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Glen Cove animal shelter prepares for new managers while current operator fights order to move

Joan Phillips, co-founder of Animal Lovers League of

Joan Phillips, co-founder of Animal Lovers League of Glen Cove, operator of the Glen Cove animal shelter, is shown in a Wednesday, Dec. 10, 2014 photo. Credit: Howard Schnapp

The operator of Glen Cove's animal shelter plans to leave the facility but the exact date could be decided in court after city officials served the Animal Lovers League with a notice to vacate on Dec. 3, giving it until Jan. 15 to leave.

Deputy Mayor Barbara Peebles said a city attorney is talking with the league's attorney about when it will vacate. "You need to have a firm transition date for anything, and that's what we're working on," Peebles said.

The league's attorney, Lake Success-based Christopher Renke, said officials were looking at legal options regarding such issues as when they would vacate, but he declined to elaborate.

"We're not dissolving," league president Joan Phillips said. "We remain dedicated to our mission for caring for homeless animals."

The organization is looking at locations where it could open a shelter or partner with another organization.

"We intend to bring our equipment and all the supporters of ALL with us," Phillips said.

Members of the new operator, Cove Animal Rescue, which filed incorporation papers with the state on Dec. 2, do not know what to expect when it moves in, board member Stefan Geiringer said.

"We don't know yet because we haven't been allowed in," Geiringer said. The organization plans to hire a former employee of the league to run the shelter but does not yet have a staff.

Phillips said the new operator hasn't reached out to her but a veterinarian on its board "will definitely be admitted to view all animals prior to any handover." She said they would also provide full records and medical treatment regimens for the animals.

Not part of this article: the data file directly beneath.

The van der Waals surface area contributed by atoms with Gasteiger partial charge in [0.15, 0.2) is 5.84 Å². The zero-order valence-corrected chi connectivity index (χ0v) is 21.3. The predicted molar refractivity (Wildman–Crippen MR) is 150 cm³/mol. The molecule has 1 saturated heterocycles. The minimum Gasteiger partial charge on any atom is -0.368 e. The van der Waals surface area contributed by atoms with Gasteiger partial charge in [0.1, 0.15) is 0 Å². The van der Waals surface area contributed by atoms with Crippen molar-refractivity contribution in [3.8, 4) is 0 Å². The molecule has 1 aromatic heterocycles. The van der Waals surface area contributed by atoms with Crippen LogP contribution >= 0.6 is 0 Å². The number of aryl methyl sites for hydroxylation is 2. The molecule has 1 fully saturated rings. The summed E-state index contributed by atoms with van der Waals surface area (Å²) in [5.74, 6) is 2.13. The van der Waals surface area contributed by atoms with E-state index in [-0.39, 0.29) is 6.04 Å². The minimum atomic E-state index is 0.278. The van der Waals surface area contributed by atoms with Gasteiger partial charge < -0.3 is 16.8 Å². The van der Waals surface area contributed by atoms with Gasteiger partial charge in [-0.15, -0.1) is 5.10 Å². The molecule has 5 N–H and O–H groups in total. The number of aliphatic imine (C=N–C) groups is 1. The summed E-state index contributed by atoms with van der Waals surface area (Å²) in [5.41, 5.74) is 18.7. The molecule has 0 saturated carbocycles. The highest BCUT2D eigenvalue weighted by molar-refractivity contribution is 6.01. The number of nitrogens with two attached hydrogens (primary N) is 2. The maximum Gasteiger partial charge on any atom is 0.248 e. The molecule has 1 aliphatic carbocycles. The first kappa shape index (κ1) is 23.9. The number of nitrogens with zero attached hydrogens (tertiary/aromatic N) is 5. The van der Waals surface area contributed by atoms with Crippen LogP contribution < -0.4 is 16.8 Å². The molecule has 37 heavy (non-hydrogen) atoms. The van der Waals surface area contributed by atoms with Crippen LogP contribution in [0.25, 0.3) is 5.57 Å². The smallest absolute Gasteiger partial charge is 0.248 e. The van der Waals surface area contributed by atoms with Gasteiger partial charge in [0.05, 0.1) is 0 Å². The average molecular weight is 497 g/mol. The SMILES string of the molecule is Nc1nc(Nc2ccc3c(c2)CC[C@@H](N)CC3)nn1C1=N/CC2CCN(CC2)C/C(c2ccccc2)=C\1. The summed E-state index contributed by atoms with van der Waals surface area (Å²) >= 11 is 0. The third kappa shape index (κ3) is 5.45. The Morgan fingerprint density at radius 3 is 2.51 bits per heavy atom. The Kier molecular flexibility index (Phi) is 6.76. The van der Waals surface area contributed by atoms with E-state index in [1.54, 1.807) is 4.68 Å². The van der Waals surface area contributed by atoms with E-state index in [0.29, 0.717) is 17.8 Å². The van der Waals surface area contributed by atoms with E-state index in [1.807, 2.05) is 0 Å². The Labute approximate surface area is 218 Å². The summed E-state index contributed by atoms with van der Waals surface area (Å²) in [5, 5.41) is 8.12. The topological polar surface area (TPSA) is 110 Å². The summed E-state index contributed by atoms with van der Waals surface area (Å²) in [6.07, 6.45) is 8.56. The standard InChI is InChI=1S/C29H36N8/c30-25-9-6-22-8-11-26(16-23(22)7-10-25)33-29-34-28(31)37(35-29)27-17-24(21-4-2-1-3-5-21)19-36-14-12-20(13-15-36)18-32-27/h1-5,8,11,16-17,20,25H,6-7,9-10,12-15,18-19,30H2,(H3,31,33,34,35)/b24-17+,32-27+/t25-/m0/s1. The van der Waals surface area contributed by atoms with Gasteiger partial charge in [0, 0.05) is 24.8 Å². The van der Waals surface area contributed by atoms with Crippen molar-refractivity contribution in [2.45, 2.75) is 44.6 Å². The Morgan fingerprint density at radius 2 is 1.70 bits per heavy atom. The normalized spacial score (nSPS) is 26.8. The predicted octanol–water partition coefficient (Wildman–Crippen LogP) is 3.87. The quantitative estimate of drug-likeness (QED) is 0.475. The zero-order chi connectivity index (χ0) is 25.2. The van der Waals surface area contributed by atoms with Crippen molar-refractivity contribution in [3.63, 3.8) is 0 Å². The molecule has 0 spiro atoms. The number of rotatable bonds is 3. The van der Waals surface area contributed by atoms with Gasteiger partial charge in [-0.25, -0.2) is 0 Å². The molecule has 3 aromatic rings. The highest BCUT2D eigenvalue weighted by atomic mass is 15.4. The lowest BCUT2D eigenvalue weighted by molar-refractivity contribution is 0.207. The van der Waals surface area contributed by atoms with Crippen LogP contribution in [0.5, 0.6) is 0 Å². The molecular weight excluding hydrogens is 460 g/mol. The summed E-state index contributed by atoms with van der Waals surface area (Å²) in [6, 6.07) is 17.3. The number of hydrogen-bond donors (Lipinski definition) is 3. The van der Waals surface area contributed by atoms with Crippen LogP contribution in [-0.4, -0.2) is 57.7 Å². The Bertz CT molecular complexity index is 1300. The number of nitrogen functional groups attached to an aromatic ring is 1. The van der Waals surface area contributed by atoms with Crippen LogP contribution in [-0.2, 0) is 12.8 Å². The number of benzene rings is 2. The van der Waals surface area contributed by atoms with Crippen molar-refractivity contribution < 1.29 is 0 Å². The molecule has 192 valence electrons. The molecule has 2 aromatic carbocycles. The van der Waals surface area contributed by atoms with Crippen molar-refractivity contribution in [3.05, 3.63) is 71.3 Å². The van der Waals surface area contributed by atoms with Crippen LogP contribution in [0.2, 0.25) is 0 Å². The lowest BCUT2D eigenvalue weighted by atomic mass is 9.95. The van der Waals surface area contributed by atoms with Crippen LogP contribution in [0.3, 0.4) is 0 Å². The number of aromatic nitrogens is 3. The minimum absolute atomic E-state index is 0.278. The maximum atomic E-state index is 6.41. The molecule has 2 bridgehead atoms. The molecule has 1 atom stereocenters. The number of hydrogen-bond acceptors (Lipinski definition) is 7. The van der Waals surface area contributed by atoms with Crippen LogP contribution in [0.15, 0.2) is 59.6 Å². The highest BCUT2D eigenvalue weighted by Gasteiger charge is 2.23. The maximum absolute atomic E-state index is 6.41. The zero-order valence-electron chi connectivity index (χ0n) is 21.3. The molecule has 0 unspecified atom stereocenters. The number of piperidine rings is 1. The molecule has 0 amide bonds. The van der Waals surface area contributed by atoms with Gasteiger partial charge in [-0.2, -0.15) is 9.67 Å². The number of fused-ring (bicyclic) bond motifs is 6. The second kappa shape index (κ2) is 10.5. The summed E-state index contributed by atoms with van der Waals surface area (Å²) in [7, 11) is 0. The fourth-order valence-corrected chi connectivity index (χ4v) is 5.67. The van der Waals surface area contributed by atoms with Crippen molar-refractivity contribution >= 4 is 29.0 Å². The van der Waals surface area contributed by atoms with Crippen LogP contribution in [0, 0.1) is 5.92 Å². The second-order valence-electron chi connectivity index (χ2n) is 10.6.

The new operator plans to expand the existing 2,600-square-foot building by 2,000 square feet using a $300,000 interest-free loan made by an anonymous person, Geiringer said. The addition will provide a cageless environment for cats. "What concerns us is the overcrowding of the facilities," Geiringer said.

Phillips said the relationship with the administration of Mayor Reginald Spinello, who took office on Jan. 1, 2014, began to deteriorate when the league presented plans to expand the shelter by buying adjacent city property and building an education center in May.

Peebles said the city was already unhappy with how the shelter was being run. "To not even run the shelter the way it should be run now, there was no way that anyone would consider expansion," she said.

Peebles said the existing operator didn't provide requested data about its operations. Phillips said they provided what they were able, but didn't have the resources to compile data that weren't computerized.Peebles said officials concluded in August that the league needed new leadership.

Cove Animal Rescue was formed by three former league volunteers: Betty Geiger, Arthur Koppleman and Geiringer. Geiringer said the three met in the fall and discussed what they would like for the city shelter. They found a receptive audience in the mayor's office.

City officials decided in November to bring in the new organization, Peebles said.

Peebles said at a contentious City Council meeting on Dec. 23 that she had a 3-inch-thick folder of complaints about the Animal Lovers League but hasn't made them public. Phillips said that information should be released because the league was not given an opportunity to respond to the complaints.

City officials said Cove Animal Rescue will be paid the same as the Animal Lovers League. Geiringer said his group does not yet have a contract with the city. The league, which has operated the shelter for nearly two decades, receives about $93,000 each year from the city, which also provides maintenance, a van and pays for utilities.

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